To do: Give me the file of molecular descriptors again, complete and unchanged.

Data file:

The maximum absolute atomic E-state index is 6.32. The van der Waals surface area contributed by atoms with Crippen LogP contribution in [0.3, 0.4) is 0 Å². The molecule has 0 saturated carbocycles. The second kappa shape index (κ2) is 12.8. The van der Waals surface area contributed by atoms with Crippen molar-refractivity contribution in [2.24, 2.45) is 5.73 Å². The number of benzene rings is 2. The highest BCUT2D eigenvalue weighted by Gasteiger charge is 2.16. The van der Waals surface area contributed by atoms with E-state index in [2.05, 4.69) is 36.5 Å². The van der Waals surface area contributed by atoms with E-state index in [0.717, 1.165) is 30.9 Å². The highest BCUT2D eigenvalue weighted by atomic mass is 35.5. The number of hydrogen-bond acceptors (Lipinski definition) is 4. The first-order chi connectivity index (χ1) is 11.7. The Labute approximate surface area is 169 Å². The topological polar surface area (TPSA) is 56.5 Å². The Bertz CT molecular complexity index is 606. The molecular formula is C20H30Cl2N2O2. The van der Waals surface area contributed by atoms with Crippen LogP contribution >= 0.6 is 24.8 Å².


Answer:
The maximum absolute atomic E-state index is 6.32. The van der Waals surface area contributed by atoms with Crippen LogP contribution in [0.3, 0.4) is 0 Å². The molecule has 0 saturated carbocycles. The second kappa shape index (κ2) is 12.8. The van der Waals surface area contributed by atoms with Crippen molar-refractivity contribution in [2.24, 2.45) is 5.73 Å². The number of benzene rings is 2. The highest BCUT2D eigenvalue weighted by Gasteiger charge is 2.16. The van der Waals surface area contributed by atoms with E-state index in [2.05, 4.69) is 36.5 Å². The van der Waals surface area contributed by atoms with E-state index in [0.717, 1.165) is 30.9 Å². The highest BCUT2D eigenvalue weighted by atomic mass is 35.5. The number of hydrogen-bond acceptors (Lipinski definition) is 4. The first-order chi connectivity index (χ1) is 11.7. The Labute approximate surface area is 169 Å². The topological polar surface area (TPSA) is 56.5 Å². The Bertz CT molecular complexity index is 606. The molecular formula is C20H30Cl2N2O2. The van der Waals surface area contributed by atoms with Crippen LogP contribution >= 0.6 is 24.8 Å².